It seems like Christmas was only yesterday but like me I am sure you know it is already that time of year again. One month from today and we will all be reflecting on Christmas Day 2010 but before we can reflect we need to plan and as this is a wine column we need to plan what we will be drinking on the big day.
If you like to start Christmas Day with a glass of bubbles you have got time to shop around and pick up either some great value New Zealand sparkling wines or to save your pennies for a bottle of something special from the French region of Champagne.
For Sari and I we always start with champagne; if we can’t be a little decadent on Christmas Day when can we be? Because the world economy is still recovering very slowly champagne houses in France have a bit of surplus stock so you will find some pretty good deals being offered by many retailers. Fifty dollars will buy you a very respectable bottle of Champagne but if you want to push the boat out a bit then the sky is the limit - $300 plus for rare or ultra premium wines.
I know this sounds expensive but a mid-range champagne at around the $100 mark can make your Christmas a very special occasion and you have four weeks to plan for it.
Last week I went to a tasting of Pol Roger and Charles Heidsieck Champagnes at Casa del Vino where we tasted everything from the $110 Pol Roger Pure NV through to the $320 Pol Roger Cuvee Sir Winston Churchill 1999. The latter was the star of the tasting as you would expect but the Rosé Champagnes ($150 & $240) were stunningly elegant and oh-so-drinkable. If you want premium champagne for your Christmas Day then drop in and see Anne and she will help you choose the right wine for you.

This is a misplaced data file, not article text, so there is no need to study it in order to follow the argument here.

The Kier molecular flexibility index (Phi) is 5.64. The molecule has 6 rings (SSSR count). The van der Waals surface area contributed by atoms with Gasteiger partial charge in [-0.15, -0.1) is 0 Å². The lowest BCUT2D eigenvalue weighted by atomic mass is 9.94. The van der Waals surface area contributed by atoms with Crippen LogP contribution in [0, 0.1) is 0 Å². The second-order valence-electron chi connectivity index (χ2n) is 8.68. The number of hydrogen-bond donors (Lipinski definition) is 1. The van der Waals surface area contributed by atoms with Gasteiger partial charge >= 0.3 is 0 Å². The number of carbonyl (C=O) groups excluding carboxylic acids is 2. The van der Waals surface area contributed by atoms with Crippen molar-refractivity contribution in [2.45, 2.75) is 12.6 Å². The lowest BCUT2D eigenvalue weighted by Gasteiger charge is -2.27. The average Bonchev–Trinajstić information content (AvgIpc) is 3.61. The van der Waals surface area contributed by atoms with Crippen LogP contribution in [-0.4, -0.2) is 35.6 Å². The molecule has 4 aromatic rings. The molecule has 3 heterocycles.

If your budget won’t quite stretch to premium bubbles then you have some great New Zealand choices. Old favourites like Cloudy Bay’s Pelorus, Daniel Le Brun’s No 1 Family Estate Number Eight or Allied Domeque’s Deutz are absolutely reliable wines made in the traditional champagne method and you will find them on special for $20 – $45 depending on the wine. Then there is always the old faithful Lindauer. It doesn’t set the world in fire but you can always find it somewhere for about $10 a bottle.
Whichever sparkling wine you choose stay away from the ultra-cheap ($4 - $7) carbonated wines, the bubbles are artificial like soft drinks and will just give you a huge headache.
If you see very cheap imported champagne be wary if it is parallel imported. The storage and age is not guaranteed by a distributor and the quality can vary significantly from bottle-to-bottle. They can be great value but if it is not as exciting as you expected then you have been warned.
I have been drinking
Saint Clair Pioneer Block 2008 Lone Gum Gewurztraminer - $21
This multi-trophy winning wine is simply stunning. The wine is full bodied and bursting with rose petal and Turkish delight characters with lashings of sweet lychee and delicate spice all bound together in a luscious, oily texture in the mouth. Named as Winestate’s New Zealand Winery of the Year 2010 it comes as no surprise the trophies for this wine contribute to 100 trophies the winery has won over the years.
Julicher Estate 2009 99 Rows Pinot Noir - $25.45
A gold medal Martinborough pinot noir for $25? They do exist and this is living proof. The light colour understates the delightful intensity of this wine. Packed with ripe dark cherry, elegant vanilla and soft toasted oak flavours wrapped around silky tannins this wine is a warm delight.